That protection is needed because urban sprawl and lifestyle blocks swallow up to 100,000 hectares a year including Auckland paving 10,500 hectares of high-quality soil in the last 35 years.

Domestic food demand will only increase as New Zealand’s population is expected to hit five million in 2020 and 5.5m in 2025 while demand will also rise from an ever-expanding global population. . . 

Spud family name’s on the packet – Tim Fulton:

James Bowan grows potatoes for a nationwide paddock-to-packet potato chip brand.  Nearly a decade after the business started he’s still happiest in the paddock. Tim Fulton reports.

The Bowan family farms more than 600ha at Orari in South Canterbury. Down the road at industrial Washdyke, in the slipstream of Timaru, the family also runs the Heartland chips processing plant.

Fallgate Farm includes 250-odd hectares of spuds, 320ha of combinable cereals,150ha of grass seed and a few other bits and pieces, especially seeds.

It adds up to a lot of business from farm to shop shelf but James isn’t bothered with the trappings of corporate hierarchy. . . 

Action groups following different paths – Sally Rae:

More than 900 farmers have signed up to the Red Meat Profit Partnership (RMPP) Action Network to help make their farming businesses more productive and profitable.

Each of the Action Groups involved chose a different pathway in the search for solutions to the challenges they faced.

Four action groups in the Milton and Lawrence districts had a lot in common, both in their origins and their goals.

They grew out of two large discussion groups of sheep and beef farmers running in these areas for several years before the RMPP programme kicked into action.

The common link between all four was Simon Glennie, a sheep, beef and deer farming consultant with AbacusBio. . . 

Fonterra’s new management team gives hope – Sudesh Kissun:

Waikato Federated Farmers president Andrew McGiven is happy to see Fonterra back in the black.

He hopes that changes heralded by the new management team signal the start of “some green shoots” for the co-op.

“As a Fonterra farmer I am happy to see that they have posted a net profit and I am happy with some of the rhetoric from board and management about the consolidation of the business,” he told Dairy News. . . 

Support for biosecurity levy:

A big majority of 1794 submissions received by DairyNZ on the biosecurity response levy were supportive.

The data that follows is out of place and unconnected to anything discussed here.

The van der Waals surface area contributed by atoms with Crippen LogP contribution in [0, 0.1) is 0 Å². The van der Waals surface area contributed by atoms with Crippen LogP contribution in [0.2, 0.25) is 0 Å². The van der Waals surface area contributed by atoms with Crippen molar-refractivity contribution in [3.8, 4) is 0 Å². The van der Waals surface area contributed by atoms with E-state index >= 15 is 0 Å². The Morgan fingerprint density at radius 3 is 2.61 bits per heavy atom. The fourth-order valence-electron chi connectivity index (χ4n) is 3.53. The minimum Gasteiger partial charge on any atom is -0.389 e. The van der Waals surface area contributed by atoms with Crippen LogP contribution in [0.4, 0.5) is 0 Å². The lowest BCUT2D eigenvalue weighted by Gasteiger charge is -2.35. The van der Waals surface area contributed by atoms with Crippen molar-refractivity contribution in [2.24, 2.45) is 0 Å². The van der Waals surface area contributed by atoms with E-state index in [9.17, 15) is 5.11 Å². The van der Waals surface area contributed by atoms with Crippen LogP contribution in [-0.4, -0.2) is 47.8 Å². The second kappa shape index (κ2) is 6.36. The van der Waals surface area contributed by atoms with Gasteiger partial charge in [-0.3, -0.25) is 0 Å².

Sixty-one percent of submissions from farmers backed DairyNZ managing the levy on their behalf and raising the maximum cap to 3.9 cents/kgMS. That totalled 1088 supportive submissions and 706 against.

“We appreciated the candid conversations and the opportunity to discuss not just the proposed levy, but also DairyNZ more widely,” DairyNZ chair Jim van der Poel says in a letter to farmers. . . 

Win proves area’s wine can age well: manager:

Wild Earth Wines’ success at the Royal Easter Show Wine Awards earlier this month proves Central Otago wines can age gracefully, marketing and sales manager Elbert Jolink says.

The boutique winery in Cromwell won the Best Pinot Noir trophy of the show during the formal awards dinner in Auckland on March 9.

Mount Pisa winery Ata Mara won both a gold medal and the Red Badge Security Champion Riesling trophy for its Central Otago 2018 Riesling. . . 

 


Rural round-up

August 20, 2018

Big US beef index job for AbacusBio – Sally Rae:

Dunedin-based agribusiness consulting company AbacusBio is rebuilding the selection indexes for the American Angus Association, the world’s largest beef cattle society.

AbacusBio partner Jason Archer, who has specialised in beef cattle throughout his career, was thrilled the company was chosen for the work.

The association has more than 25,000 members across the United States and Canada and the scale of the industry was “unbelievable”,  Dr Archer said.

In fact, the work that was being done by AbacusBio meant it affected billions of dollars’ worth of production.

Often, breed societies had selection indexes balancing all the traits that were being measured, and those indexes were both a selection tool and also became “a bit of a benchmark” when evaluating bulls, he said. . . 

Walk On history ‘pretty amazing Kiwi story’ – Sally Rae:

The establishment of Walk On is a “pretty amazing Kiwi story”, new chief executive Mark Davey says.

The  company, founded by young entrepreneur Lucas Smith, produces blister protection products using soft merino wool.

It has appointed Dr Davey as its first chief executive as part of an initiative to carry the momentum of Walk On’s initial domestic success into international markets.